HOME  |  NEWS  |  BLOGS  |  MESSAGES  |  FEATURES  |  VIDEOS  |  WEBINARS  |  INDUSTRIES  |  FOCUS ON FUNDAMENTALS
  |  REGISTER  |  LOGIN  |  HELP
sensor pro
User Rank
Gold
AVR studio 5
sensor pro   6/28/2011 11:10:54 AM
NO RATINGS
Great product and very helpful. i use the studio in its various versions for about 4 years. Super easy to use, and now with the addition of these drivers we are able to change some characteristics directly from the suite.

Great. Thanks again.

Charles Murray
User Rank
Blogger
Great idea
Charles Murray   6/28/2011 1:25:53 PM
NO RATINGS
Communications between sensors and MCUs is an ever-present challenge. Hats off to Atmel for actually recognizing this.

sensor pro
User Rank
Gold
Re: Great idea
sensor pro   6/28/2011 4:49:49 PM
NO RATINGS
I forgot to add that this suite now includes acompiler. I wish other Arm and Cortex guys would do the same. It is a shame to waste $1000.00 to $5000.00 for a tool that allows to use their product.

On the other hand it is a great marketing move that will helps lots of designers.

 

Jack Rupert, PE
User Rank
Platinum
Interesting...
Jack Rupert, PE   6/28/2011 1:44:02 PM
NO RATINGS
Interesting product suite.  I know of quite a few application that stayed away from going embedded because of fear of the driver issues.



Partner Zone
Latest Analysis
Samsung's Galaxy line of smartphones used to fare quite well in the repairability department, but last year's flagship S5 model took a tumble, scoring a meh-inducing 5/10. Will the newly redesigned S6 lead us back into star-studded territory, or will we sink further into the depths of a repairability black hole?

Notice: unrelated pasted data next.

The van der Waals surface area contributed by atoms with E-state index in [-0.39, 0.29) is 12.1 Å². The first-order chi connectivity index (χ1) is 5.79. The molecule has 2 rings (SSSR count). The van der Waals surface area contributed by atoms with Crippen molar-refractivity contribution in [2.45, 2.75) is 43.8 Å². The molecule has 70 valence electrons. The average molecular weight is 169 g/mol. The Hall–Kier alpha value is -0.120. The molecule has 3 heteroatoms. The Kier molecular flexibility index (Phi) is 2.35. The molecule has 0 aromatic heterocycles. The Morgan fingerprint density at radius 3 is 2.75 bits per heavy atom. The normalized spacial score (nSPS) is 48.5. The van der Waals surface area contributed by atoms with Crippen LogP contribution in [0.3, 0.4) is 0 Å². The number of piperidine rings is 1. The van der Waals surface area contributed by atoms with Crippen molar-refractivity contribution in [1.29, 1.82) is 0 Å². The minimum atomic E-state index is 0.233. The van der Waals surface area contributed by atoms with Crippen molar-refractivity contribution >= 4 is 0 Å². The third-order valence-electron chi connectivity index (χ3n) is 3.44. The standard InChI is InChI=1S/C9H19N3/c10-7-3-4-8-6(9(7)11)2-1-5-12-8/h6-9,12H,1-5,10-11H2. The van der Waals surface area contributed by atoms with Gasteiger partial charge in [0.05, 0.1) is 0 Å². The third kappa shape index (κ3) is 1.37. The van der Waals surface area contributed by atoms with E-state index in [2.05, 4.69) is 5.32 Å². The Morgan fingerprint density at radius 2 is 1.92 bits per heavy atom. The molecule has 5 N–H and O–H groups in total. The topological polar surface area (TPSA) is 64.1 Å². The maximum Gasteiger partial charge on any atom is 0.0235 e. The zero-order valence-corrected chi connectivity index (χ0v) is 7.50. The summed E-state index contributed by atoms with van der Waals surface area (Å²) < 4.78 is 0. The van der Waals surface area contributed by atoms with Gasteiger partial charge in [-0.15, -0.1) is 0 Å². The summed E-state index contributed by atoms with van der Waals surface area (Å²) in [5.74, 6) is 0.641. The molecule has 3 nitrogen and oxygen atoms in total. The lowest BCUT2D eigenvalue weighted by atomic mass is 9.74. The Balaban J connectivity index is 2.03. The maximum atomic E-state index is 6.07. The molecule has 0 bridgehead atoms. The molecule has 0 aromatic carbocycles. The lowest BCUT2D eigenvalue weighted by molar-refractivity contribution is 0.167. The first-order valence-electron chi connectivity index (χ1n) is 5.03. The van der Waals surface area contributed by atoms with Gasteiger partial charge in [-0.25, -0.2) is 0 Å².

Fifteen European research centers have launched EuroCPS to help European companies develop innovative products for the Internet of Things.
Get your Allman Brothers albums ready. The iconic Volkswagen Microbus may be poised for a comeback, and this time it could be electric.
In 2003, the world contained just over 500 million Internet-connected devices. By 2010, this figure had risen to 12.5 billion connected objects, almost six devices per individual with access to the Internet. Now, as we move into 2015, the number of connected 'things' is expected to reach 25 billion, ultimately edging toward 50 billion by the end of the decade.
NASA engineer Brian Trease studied abroad in Japan as a high school student and used to fold fast-food wrappers into cranes using origami techniques he learned in library books. Inspired by this, he began to imagine that origami could be applied to building spacecraft components, particularly solar panels that could one day send solar power from space to be used on earth.
More:Blogs|News
Design News Webinar Series
3/31/2015 11:00 a.m. California / 2:00 p.m. New York
2/25/2015 11:00 a.m. California / 2:00 p.m. New York
12/11/2014 8:00 a.m. California / 11:00 a.m. New York
5/7/2015 11:00 a.m. California / 2:00 p.m. New York
Quick Poll
The Continuing Education Center offers engineers an entirely new way to get the education they need to formulate next-generation solutions.
Apr 20 - 24, Taking the Internet of Things to the Cloud
SEMESTERS: 1  |  2  |  3  |  4  |  5  |  6 |  7


Focus on Fundamentals consists of 45-minute on-line classes that cover a host of technologies. You learn without leaving the comfort of your desk. All classes are taught by subject-matter experts and all are archived. So if you can't attend live, attend at your convenience.
Last Archived Class
Sponsored by Proto Labs
Learn More   |   Login   |   Archived Classes
Twitter Feed
Design News Twitter Feed
Like Us on Facebook

Sponsored Content

Technology Marketplace

Copyright © 2015 UBM Canon, A UBM company, All rights reserved. Privacy Policy | Terms of Service